The Other Gaze

by Shilpa Raina
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For those who always thought that indigenous art mostly borrows narratives from myths, an ongoing show, ‘Prakriti: The Creative Feminine’, unfolds a world of contemporary stories for viewers, where they will witness how the vernacular artists have adapted a new idiom to give their works a modern twist. This is why current socio-political themes like dowry, Nirbhaya rape case and devastation due to Tsunami are featured in this exhibition at Visual Art Gallery, which brings over 150 works in different indigenous art forms under one roof.
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The exhibition presented by Tulika Kedia, founder and director of Must Art Gallery, and curated by Dr Alka Pande is tribute to Mother Nature, and also features works by female folk artists. As Alka, in her curatorial notes writes, “Unlike the contemporary female artists who would prefer to define feminism with provocative woman figures, the indigenous woman artists take the liberty to carve a space with her artwork to talk about the duality — manifestating the woman — benevolent nature and invincibility.”
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This point of Alka comes out well in the Madhubani Art painting, “The Three Goddesses”, where artist Pushpa Kumari depicts three women at the centre and the starkness of the gaze and huddled positioning draws the viewer towards the artistic details. As Tulika points out, “Within a domed archway, a nude figure of what seems like a female ascetic is dancing under the midnight stars and a crescent moon, her body one with the environment, expressed through the cascading blue strokes.”
“The three depictions,” she says, possibly allude to the multiple roles played by a woman,” she adds.
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The show is divided into four sections– the Divine Feminine, in which there are captivating paintings related to Gods and Goddesses; One World, Many Incarnations where the folk art has space to be interpreted differently by the viewers; Contemporary Expressions in the Vernacular where artists have interpreted more recent societal happenings such as the tsunami or the Gond artist’s painting of the Smoking Taj inspired by the Mumbai attacks in haunting yet mesmerising colours and the last one is called The Other Gaze in which artists explore an interesting offbeat theme.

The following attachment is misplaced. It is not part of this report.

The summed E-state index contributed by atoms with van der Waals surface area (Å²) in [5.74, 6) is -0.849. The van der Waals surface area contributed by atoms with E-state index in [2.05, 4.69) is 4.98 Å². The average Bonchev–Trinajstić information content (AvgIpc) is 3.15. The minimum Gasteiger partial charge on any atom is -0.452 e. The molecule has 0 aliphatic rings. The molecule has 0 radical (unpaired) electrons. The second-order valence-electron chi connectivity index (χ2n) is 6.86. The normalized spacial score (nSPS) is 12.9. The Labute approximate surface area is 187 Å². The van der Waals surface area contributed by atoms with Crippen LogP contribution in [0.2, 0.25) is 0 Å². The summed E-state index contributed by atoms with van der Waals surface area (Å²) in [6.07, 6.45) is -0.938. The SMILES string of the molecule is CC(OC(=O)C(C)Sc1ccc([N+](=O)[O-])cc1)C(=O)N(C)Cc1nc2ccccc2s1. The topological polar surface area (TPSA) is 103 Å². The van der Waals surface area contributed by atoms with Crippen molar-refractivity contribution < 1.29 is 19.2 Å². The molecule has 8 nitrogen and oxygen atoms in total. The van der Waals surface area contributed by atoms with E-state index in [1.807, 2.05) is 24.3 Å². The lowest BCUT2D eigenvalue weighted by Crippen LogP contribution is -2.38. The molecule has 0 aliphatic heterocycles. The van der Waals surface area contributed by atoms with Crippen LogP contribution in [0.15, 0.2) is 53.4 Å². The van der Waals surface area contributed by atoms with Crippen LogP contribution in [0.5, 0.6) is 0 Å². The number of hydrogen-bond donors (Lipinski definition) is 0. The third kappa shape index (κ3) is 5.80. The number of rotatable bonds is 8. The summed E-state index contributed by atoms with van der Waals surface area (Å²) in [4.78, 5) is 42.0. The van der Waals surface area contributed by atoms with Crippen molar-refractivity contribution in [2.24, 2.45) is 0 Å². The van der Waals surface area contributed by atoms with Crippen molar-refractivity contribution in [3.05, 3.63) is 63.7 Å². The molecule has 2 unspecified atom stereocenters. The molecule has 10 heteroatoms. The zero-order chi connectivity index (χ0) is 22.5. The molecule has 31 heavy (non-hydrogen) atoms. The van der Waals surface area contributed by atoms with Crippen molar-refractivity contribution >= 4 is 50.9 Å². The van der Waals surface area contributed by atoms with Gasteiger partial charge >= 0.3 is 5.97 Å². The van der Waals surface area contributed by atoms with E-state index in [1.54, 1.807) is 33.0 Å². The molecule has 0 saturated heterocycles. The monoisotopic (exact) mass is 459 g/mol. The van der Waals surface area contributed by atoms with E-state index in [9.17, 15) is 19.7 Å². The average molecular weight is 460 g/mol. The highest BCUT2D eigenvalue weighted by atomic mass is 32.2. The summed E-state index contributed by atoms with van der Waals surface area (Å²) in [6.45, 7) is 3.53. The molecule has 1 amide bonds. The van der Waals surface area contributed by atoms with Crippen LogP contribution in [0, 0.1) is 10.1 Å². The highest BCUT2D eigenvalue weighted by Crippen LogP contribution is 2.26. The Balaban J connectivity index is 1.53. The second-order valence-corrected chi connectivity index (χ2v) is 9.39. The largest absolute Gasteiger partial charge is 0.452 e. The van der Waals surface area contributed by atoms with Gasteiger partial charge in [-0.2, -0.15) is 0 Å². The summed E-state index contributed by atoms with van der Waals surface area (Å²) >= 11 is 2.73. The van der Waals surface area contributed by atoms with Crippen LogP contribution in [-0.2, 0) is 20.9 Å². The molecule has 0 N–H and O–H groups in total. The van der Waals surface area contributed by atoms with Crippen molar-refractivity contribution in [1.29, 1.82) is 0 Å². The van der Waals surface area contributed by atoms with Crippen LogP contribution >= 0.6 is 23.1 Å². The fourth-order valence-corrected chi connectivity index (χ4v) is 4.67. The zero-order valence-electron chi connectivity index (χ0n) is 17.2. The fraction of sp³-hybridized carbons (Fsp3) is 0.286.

“Many of these works have been depicted in the traditional paintings of the past several decades, while newer assimilations in contemporary rendition are also widespread,” says Tulika.
According to Madhubani artist Baua Devi “the exhibitions and articles on art gives us an opportunity to be better known and get recognised in other countries like Japan, France, Spain.”
“Even the middle class people appreciate the work I do, In India the art circle is restricted but if these kind of events are on regular basis things would change for the better in the future for artists like us,” she adds.
The show features works in forms like Madhubani, Warli, Kalighat, Phad, Jogi and also mystical designs of Tanjore and age old mythical Patachitra paintings from rural Bengal. The show concludes on March 12.

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